Whether or not it is appropriate (I believe it is) for FWW to include amongst it's countless articles on the techniques, tools and practices necessary to produce wooden objects of beauty and utility a simple reminder that the craft that all of us have a passion for has the potential to impact others in a positive way, it is without question less appropriate to turn the comments section of this post into a forum on the merits of Desmond Tutu's politics.

If someone's being obnoxious on the internet, feel free to ignore them. Because here's the trap; If instead one finds oneself so antagonized by a deliberately antagonistic (or just ignorant, practically speaking it amounts to the same thing) comment that one is compelled to answer it in a logical rational way then the responder has elevated what started out as a crazy person on the internet saying crazy things (this happens all the time by the way) to a rational debate. By responding calmly, logically and rationally to a comment that uses inflammatory language to inflate a fundamentally weak argument about a minor point, one not only takes attention away from the actual substance of the post but at the same time implicitly (and presumably inadvertently) gives the original comment an appearance of substance. A rational response is implicitly stating that the argument requires a rational response.
Posted: 1:09 pm on May 25th

LoggerRick LoggerRick writes: I would like to thank Fine Woodworking and all of those who exhibited or attended our open house and fundraiser this last weekend. The event was a big success and brought together a wonderful group of people who have a passion for wood ranging from beginners buying their first tool to the likes of Mira Nakashima, Chuck Bender, Bob Ortiz, etc. We are going to make this an annual event and will consider promoting other charities connected with wood. Every dollar contributed goes directly to the charities.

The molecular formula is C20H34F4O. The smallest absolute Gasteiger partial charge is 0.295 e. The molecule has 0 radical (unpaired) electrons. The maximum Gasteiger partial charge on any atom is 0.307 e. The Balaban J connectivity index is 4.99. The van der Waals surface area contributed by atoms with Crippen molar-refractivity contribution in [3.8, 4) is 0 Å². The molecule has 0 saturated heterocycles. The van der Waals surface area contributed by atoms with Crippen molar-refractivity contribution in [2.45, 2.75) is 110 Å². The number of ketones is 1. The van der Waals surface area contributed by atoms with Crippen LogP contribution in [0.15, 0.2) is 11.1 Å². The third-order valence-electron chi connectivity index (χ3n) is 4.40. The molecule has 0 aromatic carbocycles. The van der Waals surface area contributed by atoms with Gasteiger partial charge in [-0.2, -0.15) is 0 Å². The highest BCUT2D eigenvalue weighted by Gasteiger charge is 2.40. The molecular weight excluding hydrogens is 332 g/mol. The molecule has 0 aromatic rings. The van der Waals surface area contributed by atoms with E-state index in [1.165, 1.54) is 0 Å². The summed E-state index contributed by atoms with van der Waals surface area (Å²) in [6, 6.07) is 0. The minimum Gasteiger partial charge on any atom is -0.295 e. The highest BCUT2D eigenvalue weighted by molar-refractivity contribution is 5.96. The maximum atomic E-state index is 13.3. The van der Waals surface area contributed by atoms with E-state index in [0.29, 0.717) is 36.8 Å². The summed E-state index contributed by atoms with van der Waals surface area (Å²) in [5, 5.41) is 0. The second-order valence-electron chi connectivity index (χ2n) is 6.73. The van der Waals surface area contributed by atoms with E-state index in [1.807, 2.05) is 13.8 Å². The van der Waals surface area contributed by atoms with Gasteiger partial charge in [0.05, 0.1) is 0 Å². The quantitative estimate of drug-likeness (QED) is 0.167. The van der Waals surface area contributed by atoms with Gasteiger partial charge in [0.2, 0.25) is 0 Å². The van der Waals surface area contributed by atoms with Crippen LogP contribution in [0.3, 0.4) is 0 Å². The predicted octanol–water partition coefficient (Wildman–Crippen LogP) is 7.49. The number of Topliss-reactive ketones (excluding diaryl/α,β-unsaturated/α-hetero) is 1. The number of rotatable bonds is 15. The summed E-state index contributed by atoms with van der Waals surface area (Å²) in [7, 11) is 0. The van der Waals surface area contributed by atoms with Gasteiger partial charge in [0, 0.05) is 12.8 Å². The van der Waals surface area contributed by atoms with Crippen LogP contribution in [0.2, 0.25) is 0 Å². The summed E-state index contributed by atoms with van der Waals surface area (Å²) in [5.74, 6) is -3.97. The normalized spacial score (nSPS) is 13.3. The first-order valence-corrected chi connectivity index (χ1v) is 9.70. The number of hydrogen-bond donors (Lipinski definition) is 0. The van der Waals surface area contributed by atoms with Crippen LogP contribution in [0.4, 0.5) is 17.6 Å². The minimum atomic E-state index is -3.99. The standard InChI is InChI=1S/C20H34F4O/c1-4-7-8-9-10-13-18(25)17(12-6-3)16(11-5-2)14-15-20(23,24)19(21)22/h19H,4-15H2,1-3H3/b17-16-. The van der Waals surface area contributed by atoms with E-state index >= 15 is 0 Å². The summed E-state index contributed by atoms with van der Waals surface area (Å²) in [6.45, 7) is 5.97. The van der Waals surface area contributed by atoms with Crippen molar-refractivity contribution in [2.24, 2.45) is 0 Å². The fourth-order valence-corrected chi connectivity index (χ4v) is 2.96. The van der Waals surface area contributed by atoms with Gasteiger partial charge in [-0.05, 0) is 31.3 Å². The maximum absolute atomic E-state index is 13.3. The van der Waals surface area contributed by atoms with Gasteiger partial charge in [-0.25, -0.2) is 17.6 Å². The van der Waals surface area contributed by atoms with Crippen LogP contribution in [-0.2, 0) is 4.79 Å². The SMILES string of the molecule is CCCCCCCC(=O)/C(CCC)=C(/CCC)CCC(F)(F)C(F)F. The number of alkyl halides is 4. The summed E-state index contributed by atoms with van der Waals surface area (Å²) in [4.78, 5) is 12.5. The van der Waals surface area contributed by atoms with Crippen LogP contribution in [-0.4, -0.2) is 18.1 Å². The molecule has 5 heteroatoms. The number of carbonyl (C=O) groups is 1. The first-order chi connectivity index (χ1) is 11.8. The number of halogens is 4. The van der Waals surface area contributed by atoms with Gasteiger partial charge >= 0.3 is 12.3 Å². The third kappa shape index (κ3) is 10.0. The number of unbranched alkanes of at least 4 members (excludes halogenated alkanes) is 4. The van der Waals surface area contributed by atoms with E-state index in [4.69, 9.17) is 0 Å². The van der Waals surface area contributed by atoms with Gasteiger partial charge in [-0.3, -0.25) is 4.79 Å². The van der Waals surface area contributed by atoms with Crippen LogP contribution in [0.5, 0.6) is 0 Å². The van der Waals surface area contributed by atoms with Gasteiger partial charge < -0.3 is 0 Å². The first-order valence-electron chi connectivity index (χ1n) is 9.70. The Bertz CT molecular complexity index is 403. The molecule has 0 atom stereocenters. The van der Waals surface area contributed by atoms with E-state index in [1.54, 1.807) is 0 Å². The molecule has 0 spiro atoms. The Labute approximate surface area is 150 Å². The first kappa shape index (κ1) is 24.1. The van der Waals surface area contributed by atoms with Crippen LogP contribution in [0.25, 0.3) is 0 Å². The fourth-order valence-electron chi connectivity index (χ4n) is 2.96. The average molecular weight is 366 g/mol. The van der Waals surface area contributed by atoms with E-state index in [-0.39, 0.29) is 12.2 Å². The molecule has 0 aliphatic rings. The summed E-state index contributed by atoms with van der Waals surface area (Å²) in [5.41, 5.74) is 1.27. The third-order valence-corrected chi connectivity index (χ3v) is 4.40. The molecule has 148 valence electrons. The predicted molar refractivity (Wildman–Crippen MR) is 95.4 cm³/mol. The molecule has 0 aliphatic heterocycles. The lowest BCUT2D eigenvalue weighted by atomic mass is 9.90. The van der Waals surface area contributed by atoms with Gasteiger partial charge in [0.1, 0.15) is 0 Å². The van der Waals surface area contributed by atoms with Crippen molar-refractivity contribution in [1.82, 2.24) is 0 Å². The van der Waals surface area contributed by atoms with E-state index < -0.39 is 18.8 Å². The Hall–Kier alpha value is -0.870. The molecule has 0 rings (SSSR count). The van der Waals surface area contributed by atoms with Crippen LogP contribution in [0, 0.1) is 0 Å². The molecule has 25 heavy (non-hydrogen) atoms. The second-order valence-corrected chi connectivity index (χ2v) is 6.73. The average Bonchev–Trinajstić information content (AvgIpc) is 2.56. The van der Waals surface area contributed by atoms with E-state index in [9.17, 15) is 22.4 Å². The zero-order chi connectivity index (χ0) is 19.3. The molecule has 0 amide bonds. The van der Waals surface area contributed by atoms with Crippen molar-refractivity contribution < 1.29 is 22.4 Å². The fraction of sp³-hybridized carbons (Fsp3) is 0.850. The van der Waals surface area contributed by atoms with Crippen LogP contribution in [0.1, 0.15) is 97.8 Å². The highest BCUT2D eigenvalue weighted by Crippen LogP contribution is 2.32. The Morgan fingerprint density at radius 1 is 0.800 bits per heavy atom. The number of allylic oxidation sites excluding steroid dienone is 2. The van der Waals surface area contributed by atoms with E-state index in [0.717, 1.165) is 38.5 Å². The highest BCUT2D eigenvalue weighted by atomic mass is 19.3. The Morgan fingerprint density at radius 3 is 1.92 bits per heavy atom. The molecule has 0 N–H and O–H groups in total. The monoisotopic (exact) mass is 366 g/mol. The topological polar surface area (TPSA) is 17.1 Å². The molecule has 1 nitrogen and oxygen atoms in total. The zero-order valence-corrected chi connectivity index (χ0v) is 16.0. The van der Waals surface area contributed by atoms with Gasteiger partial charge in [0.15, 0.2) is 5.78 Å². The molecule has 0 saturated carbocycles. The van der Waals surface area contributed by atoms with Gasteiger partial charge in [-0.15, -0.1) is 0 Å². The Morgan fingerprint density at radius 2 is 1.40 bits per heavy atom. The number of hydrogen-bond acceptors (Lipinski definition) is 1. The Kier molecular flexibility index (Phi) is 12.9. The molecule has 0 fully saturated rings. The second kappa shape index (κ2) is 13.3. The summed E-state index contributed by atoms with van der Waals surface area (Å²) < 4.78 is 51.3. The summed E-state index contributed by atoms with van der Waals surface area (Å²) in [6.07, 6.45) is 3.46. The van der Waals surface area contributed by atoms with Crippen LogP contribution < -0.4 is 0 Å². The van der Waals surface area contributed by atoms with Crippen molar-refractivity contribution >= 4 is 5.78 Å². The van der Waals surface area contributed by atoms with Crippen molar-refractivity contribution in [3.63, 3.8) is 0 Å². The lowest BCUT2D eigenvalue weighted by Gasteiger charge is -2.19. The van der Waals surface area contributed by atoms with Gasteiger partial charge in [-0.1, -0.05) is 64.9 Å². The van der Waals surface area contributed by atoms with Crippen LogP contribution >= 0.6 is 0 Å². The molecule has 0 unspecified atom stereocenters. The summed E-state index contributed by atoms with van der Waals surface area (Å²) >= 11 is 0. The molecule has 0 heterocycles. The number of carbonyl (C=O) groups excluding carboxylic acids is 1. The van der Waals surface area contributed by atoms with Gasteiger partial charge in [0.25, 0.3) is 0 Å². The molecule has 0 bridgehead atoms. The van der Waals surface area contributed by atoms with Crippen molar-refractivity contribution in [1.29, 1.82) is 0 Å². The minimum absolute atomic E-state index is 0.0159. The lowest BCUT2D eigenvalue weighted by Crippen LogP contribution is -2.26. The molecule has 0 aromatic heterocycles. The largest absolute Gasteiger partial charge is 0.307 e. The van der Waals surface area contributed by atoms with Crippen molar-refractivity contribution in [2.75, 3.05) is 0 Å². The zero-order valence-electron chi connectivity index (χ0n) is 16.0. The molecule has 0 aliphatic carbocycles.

Thanks, Rick Hearne, Hearne Hardwoods Inc.
Posted: 9:27 am on October 8th

idahoknotty idahoknotty writes: I've found the responses to this post illuminating. I've learned that the spirit of Nakashima's peace altars are are still dearly needed.

Posted: 2:13 pm on October 4th

dbopp1997 dbopp1997 writes: Bravo to Fine Woodworking! Thank you for sharing this beautiful work and a woodworker with a dream beyond his/her shop. This article has a well deserved place on this site. I am saddened to see the negative postings. We may not always agree with another's dream but that does not give us the right to detract from it. I also find it sad that any would denigrate peace in our world. You may not agree with another's methods but in today's world we need all possible solutions for peace. In order for us to find peace as a country we must be willing to lead with peace. Nakashima was pursuing peace in his way. Bravo to Nakashima and to Fine Woodworking for featuring this.
Posted: 9:39 am on October 4th

SharpToolss SharpToolss writes: I am growing from the same root stock as Oaken and Kerkwerks, those who feel threatened by views that differ from theirs usually have shallow beliefs and are afraid to expand their horizons. Celebrating peace anywhere is worthwhile, one of the altars is in Russia, God knows they need peace. I think it is worthwhile to know the person behind the furniture to better understand what the art is expressing. No one is being forced to contribute anything, free choice is a precious thing as is charity. You contribute to what you believe in but don't tell me that I don't have the right to do the same. As for FINE WOODWORKING I say bravo for bringing some life into my passion for wood instead of rehashing one more router review, it's not the router it's the hand that's guiding it! Meanwhile I am supporting the peace altar.